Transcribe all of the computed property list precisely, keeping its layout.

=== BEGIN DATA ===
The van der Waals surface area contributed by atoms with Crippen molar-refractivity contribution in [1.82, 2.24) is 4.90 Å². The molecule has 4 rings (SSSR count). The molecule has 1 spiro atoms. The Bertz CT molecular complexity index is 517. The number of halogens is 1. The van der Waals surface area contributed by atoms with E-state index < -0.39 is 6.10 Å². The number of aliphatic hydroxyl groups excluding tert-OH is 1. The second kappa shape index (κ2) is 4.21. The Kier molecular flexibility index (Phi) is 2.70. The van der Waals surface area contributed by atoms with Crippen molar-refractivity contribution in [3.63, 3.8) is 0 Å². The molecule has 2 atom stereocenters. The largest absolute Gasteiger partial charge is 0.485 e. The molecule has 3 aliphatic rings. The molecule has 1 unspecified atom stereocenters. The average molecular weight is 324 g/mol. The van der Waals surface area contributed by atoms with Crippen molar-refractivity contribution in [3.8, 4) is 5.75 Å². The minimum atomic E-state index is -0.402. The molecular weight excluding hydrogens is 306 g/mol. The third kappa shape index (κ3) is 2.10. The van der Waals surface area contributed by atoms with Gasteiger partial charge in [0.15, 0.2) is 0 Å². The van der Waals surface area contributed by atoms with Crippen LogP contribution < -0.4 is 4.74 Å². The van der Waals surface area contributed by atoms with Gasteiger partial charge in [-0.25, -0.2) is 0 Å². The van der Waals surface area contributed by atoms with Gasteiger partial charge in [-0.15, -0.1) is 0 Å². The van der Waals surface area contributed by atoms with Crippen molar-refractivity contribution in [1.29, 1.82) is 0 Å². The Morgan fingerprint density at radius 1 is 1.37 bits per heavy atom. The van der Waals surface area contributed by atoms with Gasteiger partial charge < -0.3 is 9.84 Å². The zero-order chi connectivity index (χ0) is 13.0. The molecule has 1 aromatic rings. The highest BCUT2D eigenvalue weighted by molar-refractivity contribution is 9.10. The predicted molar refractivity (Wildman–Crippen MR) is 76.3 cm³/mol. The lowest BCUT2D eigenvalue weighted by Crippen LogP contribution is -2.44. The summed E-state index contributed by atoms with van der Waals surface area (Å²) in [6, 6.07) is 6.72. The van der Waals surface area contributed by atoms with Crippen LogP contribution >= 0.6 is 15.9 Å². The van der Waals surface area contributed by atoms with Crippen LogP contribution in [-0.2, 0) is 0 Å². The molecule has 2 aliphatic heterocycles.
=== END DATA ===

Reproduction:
The van der Waals surface area contributed by atoms with Crippen molar-refractivity contribution in [1.82, 2.24) is 4.90 Å². The molecule has 4 rings (SSSR count). The molecule has 1 spiro atoms. The Bertz CT molecular complexity index is 517. The number of halogens is 1. The van der Waals surface area contributed by atoms with E-state index < -0.39 is 6.10 Å². The number of aliphatic hydroxyl groups excluding tert-OH is 1. The second kappa shape index (κ2) is 4.21. The Kier molecular flexibility index (Phi) is 2.70. The van der Waals surface area contributed by atoms with Crippen molar-refractivity contribution in [3.63, 3.8) is 0 Å². The molecule has 2 atom stereocenters. The largest absolute Gasteiger partial charge is 0.485 e. The molecule has 3 aliphatic rings. The molecule has 1 unspecified atom stereocenters. The average molecular weight is 324 g/mol. The van der Waals surface area contributed by atoms with Crippen molar-refractivity contribution in [3.8, 4) is 5.75 Å². The minimum atomic E-state index is -0.402. The molecular weight excluding hydrogens is 306 g/mol. The third kappa shape index (κ3) is 2.10. The van der Waals surface area contributed by atoms with Gasteiger partial charge in [0.15, 0.2) is 0 Å². The van der Waals surface area contributed by atoms with Crippen LogP contribution < -0.4 is 4.74 Å². The van der Waals surface area contributed by atoms with Gasteiger partial charge in [-0.25, -0.2) is 0 Å². The van der Waals surface area contributed by atoms with Gasteiger partial charge in [-0.15, -0.1) is 0 Å². The van der Waals surface area contributed by atoms with Crippen molar-refractivity contribution in [1.29, 1.82) is 0 Å². The Morgan fingerprint density at radius 1 is 1.37 bits per heavy atom. The van der Waals surface area contributed by atoms with Gasteiger partial charge < -0.3 is 9.84 Å². The zero-order chi connectivity index (χ0) is 13.0. The molecule has 1 aromatic rings. The highest BCUT2D eigenvalue weighted by molar-refractivity contribution is 9.10. The predicted molar refractivity (Wildman–Crippen MR) is 76.3 cm³/mol. The lowest BCUT2D eigenvalue weighted by Crippen LogP contribution is -2.44. The summed E-state index contributed by atoms with van der Waals surface area (Å²) in [6, 6.07) is 6.72. The van der Waals surface area contributed by atoms with Crippen LogP contribution >= 0.6 is 15.9 Å². The van der Waals surface area contributed by atoms with Crippen LogP contribution in [-0.2, 0) is 0 Å². The molecule has 2 aliphatic heterocycles.